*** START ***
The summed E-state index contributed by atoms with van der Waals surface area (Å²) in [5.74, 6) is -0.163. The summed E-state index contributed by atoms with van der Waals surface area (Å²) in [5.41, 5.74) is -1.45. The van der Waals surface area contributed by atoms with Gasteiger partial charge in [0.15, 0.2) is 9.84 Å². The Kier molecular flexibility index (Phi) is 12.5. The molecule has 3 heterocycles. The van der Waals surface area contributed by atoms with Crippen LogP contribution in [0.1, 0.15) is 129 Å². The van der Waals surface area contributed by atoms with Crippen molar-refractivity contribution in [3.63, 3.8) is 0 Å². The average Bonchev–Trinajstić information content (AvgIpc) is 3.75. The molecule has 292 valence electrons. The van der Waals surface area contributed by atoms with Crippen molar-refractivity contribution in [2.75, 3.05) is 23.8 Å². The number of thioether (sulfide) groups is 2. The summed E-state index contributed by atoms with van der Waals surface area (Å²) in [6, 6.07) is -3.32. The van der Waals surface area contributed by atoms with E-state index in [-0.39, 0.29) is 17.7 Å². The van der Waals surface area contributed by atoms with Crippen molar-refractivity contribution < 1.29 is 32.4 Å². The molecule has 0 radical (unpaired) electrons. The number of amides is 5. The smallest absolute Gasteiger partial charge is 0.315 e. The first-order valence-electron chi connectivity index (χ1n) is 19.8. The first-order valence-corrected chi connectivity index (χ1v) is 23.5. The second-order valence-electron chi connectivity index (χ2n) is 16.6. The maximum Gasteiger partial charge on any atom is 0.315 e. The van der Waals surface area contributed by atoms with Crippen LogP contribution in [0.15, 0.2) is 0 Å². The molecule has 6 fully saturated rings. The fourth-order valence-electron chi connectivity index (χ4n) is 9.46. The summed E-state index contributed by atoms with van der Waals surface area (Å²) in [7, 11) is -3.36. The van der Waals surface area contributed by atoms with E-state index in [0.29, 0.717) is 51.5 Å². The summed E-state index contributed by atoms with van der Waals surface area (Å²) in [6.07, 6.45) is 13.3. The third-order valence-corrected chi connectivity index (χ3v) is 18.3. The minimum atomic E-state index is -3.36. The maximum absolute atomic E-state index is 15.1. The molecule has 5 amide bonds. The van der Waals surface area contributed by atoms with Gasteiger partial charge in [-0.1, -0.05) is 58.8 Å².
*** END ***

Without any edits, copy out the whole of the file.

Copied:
The summed E-state index contributed by atoms with van der Waals surface area (Å²) in [5.74, 6) is -0.163. The summed E-state index contributed by atoms with van der Waals surface area (Å²) in [5.41, 5.74) is -1.45. The van der Waals surface area contributed by atoms with Gasteiger partial charge in [0.15, 0.2) is 9.84 Å². The Kier molecular flexibility index (Phi) is 12.5. The molecule has 3 heterocycles. The van der Waals surface area contributed by atoms with Crippen LogP contribution in [0.1, 0.15) is 129 Å². The van der Waals surface area contributed by atoms with Crippen molar-refractivity contribution in [3.63, 3.8) is 0 Å². The average Bonchev–Trinajstić information content (AvgIpc) is 3.75. The molecule has 292 valence electrons. The van der Waals surface area contributed by atoms with Crippen molar-refractivity contribution in [2.75, 3.05) is 23.8 Å². The number of thioether (sulfide) groups is 2. The summed E-state index contributed by atoms with van der Waals surface area (Å²) in [6, 6.07) is -3.32. The van der Waals surface area contributed by atoms with E-state index in [-0.39, 0.29) is 17.7 Å². The van der Waals surface area contributed by atoms with Crippen molar-refractivity contribution < 1.29 is 32.4 Å². The molecule has 0 radical (unpaired) electrons. The number of amides is 5. The smallest absolute Gasteiger partial charge is 0.315 e. The first-order valence-electron chi connectivity index (χ1n) is 19.8. The first-order valence-corrected chi connectivity index (χ1v) is 23.5. The second-order valence-electron chi connectivity index (χ2n) is 16.6. The maximum Gasteiger partial charge on any atom is 0.315 e. The van der Waals surface area contributed by atoms with Crippen LogP contribution in [0.15, 0.2) is 0 Å². The molecule has 6 fully saturated rings. The fourth-order valence-electron chi connectivity index (χ4n) is 9.46. The summed E-state index contributed by atoms with van der Waals surface area (Å²) in [7, 11) is -3.36. The van der Waals surface area contributed by atoms with E-state index in [0.29, 0.717) is 51.5 Å². The summed E-state index contributed by atoms with van der Waals surface area (Å²) in [6.07, 6.45) is 13.3. The third-order valence-corrected chi connectivity index (χ3v) is 18.3. The minimum atomic E-state index is -3.36. The maximum absolute atomic E-state index is 15.1. The molecule has 5 amide bonds. The van der Waals surface area contributed by atoms with Gasteiger partial charge in [-0.1, -0.05) is 58.8 Å².